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European equities are under the strain of continual Greek concerns. Traders are sick of the non-stop back and forth, and whenever Greece is in crisis talks there is always a series of comments from different parties involved in the negotiations which contradict each other, and traders do not know who to trust.
For the time being no deal has been reached, and the longer the talks go on without a deal being struck the more likely they are to drop stocks. The more experienced traders have learned that a deal is usually hammered out right at the last minute, and they are waiting in the wings. Athens is not in a position to make its repayment next week unless it gets its hands on the next tranche of the bailout. Ultimately, it is the International Monetary Fund and European Central Bank who decide whether Greece will remain solvent or not.
Commodity companies are lower this morning as weak iron ore prices drag the shares of the mineral extractors lower. Citigroup recently slashed it price target for iron ore, and Goldman Sachs does not foresee a cartel being formed among the mega miners to control the supply. The fundamentals for mineral stocks does not look good as China isn’t ready to consume more metals and the supply will likely remain high.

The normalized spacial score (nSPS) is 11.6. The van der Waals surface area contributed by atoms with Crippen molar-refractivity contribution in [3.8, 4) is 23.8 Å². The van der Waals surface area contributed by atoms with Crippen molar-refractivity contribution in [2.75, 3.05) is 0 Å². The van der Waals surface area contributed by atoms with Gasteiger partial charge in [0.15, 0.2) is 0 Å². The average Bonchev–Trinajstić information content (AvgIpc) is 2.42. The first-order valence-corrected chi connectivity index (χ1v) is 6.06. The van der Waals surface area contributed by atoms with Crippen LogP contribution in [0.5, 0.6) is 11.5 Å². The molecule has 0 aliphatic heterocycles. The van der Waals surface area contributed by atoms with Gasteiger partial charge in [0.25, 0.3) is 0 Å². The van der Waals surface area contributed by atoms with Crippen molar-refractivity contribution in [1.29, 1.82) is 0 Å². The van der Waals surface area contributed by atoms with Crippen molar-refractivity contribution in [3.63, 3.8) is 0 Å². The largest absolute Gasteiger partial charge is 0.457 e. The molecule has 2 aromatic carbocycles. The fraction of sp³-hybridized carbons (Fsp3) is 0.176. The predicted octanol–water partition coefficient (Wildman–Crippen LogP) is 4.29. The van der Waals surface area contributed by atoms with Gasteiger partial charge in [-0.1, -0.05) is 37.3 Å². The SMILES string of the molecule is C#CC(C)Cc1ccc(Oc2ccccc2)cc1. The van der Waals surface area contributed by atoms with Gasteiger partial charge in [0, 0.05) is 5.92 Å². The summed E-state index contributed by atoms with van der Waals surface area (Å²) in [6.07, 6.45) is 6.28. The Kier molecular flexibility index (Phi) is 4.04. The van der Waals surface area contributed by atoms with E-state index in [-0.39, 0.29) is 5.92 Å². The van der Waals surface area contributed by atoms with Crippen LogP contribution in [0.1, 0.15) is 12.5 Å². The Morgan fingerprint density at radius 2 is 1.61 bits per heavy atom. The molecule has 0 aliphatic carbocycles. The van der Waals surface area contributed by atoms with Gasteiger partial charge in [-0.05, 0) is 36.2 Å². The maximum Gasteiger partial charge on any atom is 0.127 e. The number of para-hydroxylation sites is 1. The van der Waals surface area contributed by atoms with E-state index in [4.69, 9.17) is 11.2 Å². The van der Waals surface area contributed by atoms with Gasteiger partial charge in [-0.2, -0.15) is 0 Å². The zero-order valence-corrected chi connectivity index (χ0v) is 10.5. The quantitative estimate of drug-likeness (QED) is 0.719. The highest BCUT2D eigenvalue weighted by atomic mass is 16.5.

Sterling took another blow after the second estimate for UK GDP remained at 0.3%, and in light of the deflation situation an interest rate rise isn’t even on the horizon.
We are expecting the Dow Jones to open 50 points lower, at 18,110, and this is down to the decline in European markets. The US market is somewhat sheltered from the fallout in the eurozone, but while corporate reporting remains thin and the Federal Reserve remains tight-lipped, traders are turning to Europe for direction. The Fed is not likely to raise rates next month, but traders are reluctant to buy into the market because even if rates remain on hold in the near-term, the chatter of a September rate hike will circulate.